Remember, some people will go into labor within a few days of a membrane sweep, while others won’t. Some of the most common symptoms after a membrane sweep are:
Pay attention to how you feel and ask your healthcare provider how to tell if you’re in labor.
Call your healthcare provider immediately if you experience severe pain or heavy bleeding after a membrane sweep. You can expect some cramping and bleeding, but anything severe may indicate a problem.
Some of the most common signs that labor has started are:
Membrane sweeping is effective. If you’ve never given birth before, it’s most effective if performed at 40 weeks. If you’ve already given birth at least once, it’s most effective closer to 41 weeks. One study showed that 90% of those who had a membrane sweep gave birth by 41 weeks compared to 75% who didn’t have the procedure.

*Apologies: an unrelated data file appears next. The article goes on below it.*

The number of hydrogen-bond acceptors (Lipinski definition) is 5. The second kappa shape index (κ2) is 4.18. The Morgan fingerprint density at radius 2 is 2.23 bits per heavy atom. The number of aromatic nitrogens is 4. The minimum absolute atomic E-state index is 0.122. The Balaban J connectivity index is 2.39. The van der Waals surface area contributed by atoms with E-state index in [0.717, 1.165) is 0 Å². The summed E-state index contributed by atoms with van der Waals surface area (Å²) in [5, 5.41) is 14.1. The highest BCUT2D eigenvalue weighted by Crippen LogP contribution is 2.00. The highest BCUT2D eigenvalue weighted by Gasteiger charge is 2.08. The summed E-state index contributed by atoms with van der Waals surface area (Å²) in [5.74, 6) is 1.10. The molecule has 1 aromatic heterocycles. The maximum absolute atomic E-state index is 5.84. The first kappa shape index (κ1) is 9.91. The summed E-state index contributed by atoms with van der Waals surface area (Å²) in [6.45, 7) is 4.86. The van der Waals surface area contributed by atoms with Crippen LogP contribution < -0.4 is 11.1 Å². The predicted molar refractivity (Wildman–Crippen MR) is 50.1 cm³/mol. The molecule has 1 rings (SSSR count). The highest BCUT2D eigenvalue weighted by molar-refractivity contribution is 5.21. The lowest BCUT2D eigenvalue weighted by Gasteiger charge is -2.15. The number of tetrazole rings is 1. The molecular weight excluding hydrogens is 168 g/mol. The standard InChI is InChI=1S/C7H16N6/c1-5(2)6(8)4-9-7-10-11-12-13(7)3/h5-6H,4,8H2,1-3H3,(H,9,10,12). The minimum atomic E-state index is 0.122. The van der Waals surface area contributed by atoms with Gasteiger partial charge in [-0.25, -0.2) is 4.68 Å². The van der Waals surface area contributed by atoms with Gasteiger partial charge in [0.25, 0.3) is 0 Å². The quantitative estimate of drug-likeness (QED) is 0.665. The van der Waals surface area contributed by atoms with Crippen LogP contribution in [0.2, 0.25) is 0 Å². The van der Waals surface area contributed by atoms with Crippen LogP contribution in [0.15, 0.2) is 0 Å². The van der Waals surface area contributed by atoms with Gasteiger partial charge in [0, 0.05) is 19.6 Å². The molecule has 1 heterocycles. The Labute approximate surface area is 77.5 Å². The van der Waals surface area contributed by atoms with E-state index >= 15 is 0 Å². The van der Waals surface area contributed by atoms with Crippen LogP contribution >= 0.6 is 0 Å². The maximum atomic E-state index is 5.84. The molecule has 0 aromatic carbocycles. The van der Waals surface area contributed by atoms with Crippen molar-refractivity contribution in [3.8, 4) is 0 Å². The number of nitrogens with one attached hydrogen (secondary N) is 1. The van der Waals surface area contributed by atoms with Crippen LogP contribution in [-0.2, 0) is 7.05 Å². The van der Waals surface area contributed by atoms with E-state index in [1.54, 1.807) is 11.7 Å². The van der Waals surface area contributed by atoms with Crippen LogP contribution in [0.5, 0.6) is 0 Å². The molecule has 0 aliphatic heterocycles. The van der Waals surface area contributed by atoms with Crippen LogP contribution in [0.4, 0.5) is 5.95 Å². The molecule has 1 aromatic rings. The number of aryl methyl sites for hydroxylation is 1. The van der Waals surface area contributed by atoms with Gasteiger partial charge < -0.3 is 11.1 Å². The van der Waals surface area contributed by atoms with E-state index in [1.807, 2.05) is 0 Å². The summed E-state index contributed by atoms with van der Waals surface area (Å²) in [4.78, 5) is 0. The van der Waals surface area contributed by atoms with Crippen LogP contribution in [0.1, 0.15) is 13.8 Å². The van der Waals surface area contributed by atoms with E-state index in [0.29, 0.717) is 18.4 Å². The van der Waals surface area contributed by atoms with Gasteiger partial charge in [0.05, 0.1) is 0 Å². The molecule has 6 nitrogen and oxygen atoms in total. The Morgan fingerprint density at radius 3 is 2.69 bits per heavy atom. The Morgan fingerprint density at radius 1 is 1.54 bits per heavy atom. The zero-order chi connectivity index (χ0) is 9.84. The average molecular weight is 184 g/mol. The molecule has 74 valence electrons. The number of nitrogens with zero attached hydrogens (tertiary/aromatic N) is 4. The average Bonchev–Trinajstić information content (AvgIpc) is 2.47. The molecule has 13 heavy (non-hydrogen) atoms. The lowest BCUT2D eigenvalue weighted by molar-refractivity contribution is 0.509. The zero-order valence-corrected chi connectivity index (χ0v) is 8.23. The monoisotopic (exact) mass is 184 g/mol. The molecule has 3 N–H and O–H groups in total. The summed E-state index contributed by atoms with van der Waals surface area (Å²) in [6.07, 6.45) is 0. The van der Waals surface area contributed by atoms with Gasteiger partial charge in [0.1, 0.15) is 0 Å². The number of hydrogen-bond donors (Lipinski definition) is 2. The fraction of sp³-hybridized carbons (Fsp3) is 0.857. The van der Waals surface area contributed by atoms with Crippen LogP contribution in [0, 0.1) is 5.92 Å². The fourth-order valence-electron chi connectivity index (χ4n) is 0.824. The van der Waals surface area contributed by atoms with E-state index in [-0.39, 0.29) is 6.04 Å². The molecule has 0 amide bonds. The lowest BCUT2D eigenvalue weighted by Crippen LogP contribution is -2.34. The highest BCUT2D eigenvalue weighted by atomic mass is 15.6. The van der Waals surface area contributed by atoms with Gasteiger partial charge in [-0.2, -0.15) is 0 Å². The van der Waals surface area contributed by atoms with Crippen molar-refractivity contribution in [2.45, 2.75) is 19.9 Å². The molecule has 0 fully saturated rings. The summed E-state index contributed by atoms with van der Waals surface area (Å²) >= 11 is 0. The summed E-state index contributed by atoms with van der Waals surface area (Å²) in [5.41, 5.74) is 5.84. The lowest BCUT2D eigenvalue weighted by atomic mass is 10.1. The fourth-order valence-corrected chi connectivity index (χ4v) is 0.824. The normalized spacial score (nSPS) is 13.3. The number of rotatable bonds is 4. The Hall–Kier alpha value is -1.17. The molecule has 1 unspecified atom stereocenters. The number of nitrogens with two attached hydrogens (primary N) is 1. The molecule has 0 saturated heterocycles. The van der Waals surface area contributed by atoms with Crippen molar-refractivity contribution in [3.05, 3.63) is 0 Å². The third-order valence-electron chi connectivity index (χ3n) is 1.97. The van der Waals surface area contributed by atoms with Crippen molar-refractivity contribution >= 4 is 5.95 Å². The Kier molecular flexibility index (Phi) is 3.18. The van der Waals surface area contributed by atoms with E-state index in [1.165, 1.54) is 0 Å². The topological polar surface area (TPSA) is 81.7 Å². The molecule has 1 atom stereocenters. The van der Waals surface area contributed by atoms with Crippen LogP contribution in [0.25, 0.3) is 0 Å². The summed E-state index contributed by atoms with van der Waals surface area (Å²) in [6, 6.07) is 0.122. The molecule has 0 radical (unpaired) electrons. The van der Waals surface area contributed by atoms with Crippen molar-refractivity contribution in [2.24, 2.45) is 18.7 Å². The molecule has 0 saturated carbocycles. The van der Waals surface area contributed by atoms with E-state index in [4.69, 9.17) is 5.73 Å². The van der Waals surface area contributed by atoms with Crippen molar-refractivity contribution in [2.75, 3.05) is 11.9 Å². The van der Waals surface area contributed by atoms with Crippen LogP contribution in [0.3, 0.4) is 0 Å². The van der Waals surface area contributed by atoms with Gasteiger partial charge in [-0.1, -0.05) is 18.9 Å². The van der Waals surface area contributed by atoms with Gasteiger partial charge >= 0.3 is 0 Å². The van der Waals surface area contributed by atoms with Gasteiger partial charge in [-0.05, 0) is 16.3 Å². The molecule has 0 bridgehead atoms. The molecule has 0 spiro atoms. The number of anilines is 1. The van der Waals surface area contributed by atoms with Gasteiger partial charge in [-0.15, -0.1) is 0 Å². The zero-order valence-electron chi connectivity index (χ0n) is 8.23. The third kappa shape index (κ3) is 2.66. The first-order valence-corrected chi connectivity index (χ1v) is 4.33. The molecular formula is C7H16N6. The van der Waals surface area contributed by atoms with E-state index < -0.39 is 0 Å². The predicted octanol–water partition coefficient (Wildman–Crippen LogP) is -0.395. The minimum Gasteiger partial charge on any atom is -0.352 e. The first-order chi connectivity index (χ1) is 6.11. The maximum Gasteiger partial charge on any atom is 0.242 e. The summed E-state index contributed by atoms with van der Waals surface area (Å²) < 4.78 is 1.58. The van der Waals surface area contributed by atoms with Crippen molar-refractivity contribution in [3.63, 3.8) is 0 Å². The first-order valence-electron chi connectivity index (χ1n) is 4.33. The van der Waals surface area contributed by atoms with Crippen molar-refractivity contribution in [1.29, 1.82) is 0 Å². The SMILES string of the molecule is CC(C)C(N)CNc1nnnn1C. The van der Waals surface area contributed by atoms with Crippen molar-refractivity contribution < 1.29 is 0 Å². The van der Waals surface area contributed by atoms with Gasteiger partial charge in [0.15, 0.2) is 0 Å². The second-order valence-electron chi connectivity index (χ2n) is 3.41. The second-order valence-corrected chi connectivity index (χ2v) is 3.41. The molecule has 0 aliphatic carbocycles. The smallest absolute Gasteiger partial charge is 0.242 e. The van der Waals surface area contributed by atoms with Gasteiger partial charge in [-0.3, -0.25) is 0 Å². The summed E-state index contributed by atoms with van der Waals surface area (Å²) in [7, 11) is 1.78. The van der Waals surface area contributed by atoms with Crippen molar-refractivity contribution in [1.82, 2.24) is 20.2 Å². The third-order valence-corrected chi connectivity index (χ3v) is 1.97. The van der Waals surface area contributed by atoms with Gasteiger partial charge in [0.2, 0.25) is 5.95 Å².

A note from Cleveland Clinic
Membrane sweeps are a safe and effective way to start labor in most people. While slightly uncomfortable, they can be a great first attempt at getting labor going naturally. Talk to your healthcare provider about membrane sweeping if you’re getting close to your due date. They can discuss the risks and benefits and what you can expect afterward.
Last reviewed by a Cleveland Clinic medical professional on 10/19/2021.